“It is only those who have neither fired a shot nor heard the shrieks and groans of the wounded who cry aloud for Blood, more vengeance, more desolation. War is Hell.” quoted William T. Sherman who essentially meant that for any who have seen it, there is nothing they would rather not see. However, for those unlucky few, it is well known about the friendships they develop around this shared experience. This week, we take a look at Fell Hound’s Commander Rao, which sees one soldier seek forgiveness and justice for another who fell.
Publisher: Hound Studios
Writer: Fell Hound
Artist: Fell Hound (Art/Colours), Lettersquids (Letters)
Price: Now available via Kickstarter
Commander Rao tells the story of the last day of Kasey Elizabeth Cormack, a former army trained Partisan who is also known by the titular name. With a great, ongoing war coming to a successful end for the Resistance army, the people gather in the streets to celebrate the life and sacrifice of a seemingly superhuman soldier whose final act of bravery and sacrifice ended the rule and torment of a despot and allowed for the victory and freedom the are now within a hair’s breadth of. But who was this ‘Commander Rao’, why did she fight this way and what was the reason behind her final, fateful battle?
Fell Hound produces an engaging and heart-warming story within the pages of this one shot. Opening with a newspaper article which really gives the character some sense of gravitas or importance before we are thrust into the story, the comic beyond this first page is a flashback of the events which led to this article. Hound, does an incredible job with this first page of whetting my appetite with this opening exposition dump, offering the information in an intriguing way while subtly hinting that what is written is not necessarily the truth. What follows is two stories told concurrently, with the ‘present’ (Rao’s attack on Baron Klaus) wrapped around the ‘past’ (Kasey’s comradeship with Julie), giving us the opportunity to see both her reason for becoming Rao and its ultimate objective. As a result, this is an incredibly emotional story as, between the fire-fights and the high-octane stunts we learn of Rao’s mantra – you have my back, I have yours – and how her one-time inability to stick to this caused her great loss, great guilt and an almost suicidal need to make up for it. As a result, this is what makes the title a gripping tale, as it offers up pure emotion that everyone is sure to understand should they end up letting down a friend or (either real or, in this case, chosen) family.
However, while the emotion and the overall plot are perfectly conveyed, the story does suffer from a number of holes which, while not detrimental to pacing or enjoyment, can lead to some more observant readers feeling a tad confused. For example, how does Rao come back from a seemingly career ending injury to make this attack or how does she come by ‘those wonderful toys’ to partake in combat manoeuvres at a Batman-level capability? These questions and possibly more, lead me to question the grounding of the entire tale. And while comics (like any medium) don’t need accurate explanation or such things, a suitable (even in-story) explanation would really help explain things.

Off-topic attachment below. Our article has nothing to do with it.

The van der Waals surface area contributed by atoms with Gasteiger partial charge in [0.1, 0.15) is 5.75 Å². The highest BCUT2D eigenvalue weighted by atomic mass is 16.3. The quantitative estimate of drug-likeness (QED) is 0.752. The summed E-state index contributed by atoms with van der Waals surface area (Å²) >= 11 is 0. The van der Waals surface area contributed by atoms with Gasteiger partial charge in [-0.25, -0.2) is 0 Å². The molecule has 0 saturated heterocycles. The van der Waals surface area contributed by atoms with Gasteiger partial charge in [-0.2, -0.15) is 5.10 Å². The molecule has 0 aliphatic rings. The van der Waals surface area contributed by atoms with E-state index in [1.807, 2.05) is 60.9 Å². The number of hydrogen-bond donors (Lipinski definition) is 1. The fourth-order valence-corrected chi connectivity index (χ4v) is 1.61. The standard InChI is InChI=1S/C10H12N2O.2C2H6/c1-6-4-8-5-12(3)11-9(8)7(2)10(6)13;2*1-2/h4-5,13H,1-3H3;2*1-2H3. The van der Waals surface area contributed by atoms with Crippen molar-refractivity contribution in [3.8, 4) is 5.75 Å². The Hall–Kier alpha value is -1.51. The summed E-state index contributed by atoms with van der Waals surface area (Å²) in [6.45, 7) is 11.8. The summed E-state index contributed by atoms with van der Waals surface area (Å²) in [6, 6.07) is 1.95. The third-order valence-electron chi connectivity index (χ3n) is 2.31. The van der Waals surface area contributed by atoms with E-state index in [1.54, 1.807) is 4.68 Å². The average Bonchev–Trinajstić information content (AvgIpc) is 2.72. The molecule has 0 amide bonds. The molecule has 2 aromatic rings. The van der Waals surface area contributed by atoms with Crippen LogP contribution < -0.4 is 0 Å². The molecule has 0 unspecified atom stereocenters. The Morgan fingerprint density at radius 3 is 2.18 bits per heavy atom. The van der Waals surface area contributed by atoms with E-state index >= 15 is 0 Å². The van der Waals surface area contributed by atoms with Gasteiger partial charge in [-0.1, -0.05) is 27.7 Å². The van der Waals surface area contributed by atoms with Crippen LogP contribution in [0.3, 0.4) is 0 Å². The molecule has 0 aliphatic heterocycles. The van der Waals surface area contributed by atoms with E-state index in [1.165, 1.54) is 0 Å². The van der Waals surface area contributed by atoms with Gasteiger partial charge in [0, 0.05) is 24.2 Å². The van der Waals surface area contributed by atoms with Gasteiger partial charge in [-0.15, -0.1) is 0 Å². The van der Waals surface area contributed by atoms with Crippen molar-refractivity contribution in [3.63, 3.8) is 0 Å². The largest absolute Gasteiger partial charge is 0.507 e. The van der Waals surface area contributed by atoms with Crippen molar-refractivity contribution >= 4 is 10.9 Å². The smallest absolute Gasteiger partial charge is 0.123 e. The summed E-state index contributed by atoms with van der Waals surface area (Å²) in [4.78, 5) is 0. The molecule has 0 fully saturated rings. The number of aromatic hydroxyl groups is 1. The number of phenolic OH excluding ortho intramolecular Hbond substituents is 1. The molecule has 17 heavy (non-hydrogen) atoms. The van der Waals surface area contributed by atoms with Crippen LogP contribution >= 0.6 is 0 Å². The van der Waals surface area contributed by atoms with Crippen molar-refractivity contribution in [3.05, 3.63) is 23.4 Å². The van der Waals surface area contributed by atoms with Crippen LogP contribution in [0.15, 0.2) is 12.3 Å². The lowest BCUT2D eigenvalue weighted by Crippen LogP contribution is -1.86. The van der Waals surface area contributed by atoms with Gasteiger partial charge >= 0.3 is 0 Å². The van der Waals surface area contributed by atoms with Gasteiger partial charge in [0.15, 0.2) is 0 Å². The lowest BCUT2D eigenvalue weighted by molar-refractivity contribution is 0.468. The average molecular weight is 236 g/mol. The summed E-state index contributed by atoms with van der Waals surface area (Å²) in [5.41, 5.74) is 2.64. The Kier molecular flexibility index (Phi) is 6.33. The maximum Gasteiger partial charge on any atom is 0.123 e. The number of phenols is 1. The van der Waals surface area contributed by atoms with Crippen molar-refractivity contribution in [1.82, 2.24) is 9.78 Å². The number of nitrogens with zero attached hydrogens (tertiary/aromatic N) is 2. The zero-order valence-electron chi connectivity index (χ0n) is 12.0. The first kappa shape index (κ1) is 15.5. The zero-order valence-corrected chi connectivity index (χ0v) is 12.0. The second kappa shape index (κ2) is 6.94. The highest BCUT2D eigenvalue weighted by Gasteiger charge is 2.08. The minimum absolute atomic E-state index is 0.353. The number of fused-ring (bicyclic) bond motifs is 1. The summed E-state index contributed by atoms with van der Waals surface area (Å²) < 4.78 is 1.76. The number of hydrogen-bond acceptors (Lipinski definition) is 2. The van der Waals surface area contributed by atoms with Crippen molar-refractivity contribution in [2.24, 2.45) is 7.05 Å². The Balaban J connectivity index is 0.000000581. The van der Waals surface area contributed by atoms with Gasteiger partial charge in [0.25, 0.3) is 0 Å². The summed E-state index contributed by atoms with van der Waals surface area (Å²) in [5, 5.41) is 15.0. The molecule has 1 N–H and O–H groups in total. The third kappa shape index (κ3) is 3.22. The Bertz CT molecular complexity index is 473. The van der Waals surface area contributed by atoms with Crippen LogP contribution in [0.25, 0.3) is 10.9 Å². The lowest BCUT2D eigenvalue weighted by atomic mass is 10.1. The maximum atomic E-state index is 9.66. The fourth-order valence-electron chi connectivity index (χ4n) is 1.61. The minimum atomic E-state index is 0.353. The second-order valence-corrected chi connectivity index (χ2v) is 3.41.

As for the art, Fell Hound pulls triple duty with not just the writing but the pencils and colours and, in truth, the work is nothing short of breathtaking. The style within Commander Rao is unbelievably gorgeous, with the digital sci-fi artwork really selling this futuristic landscape. While his depiction of the facial features, particularly the weariness and rage on Rao’s face at respective points, is unbelievably life-like and beautiful. Meanwhile, his colours perfectly match his pencils, with the deep reds in the background give the impression of a war soaked world. While the vibrant colours in the foreground sell the comic’s action-packed, futuristic vibe.
Of course, the future (or present) isn’t the only timeline and Hound, changes up both style and colours to something a little more muted, giving the past a much more ‘Band of Brothers’-esque visual to it. Add to all this the loud, bombastic lettering by Lettersquids, which more than matches the sci-fi feel and is absolutely incredible work. Unfortunately, Commander Rao isn’t faultless and it falters due to its action scenes, where Rao’s attack on Klaus’ compound looks very all over the place and confusing to follow. Of course, war is not clean but chaotic and Hound certainly brings that across, but for the benefit of the readers, it does seem like a struggle.
Commander Rao is an incredibly enjoyable comic that ultimately boils down to one of friendship, love and guilt as it shows one woman’s mission to make up for letting down her best friend in life by making them a hero in death. While the plot does contain some noticeable holes and the art falters in places, both are still gorgeous and compelling enough to make Commander Rao a worthy read to your comics pile.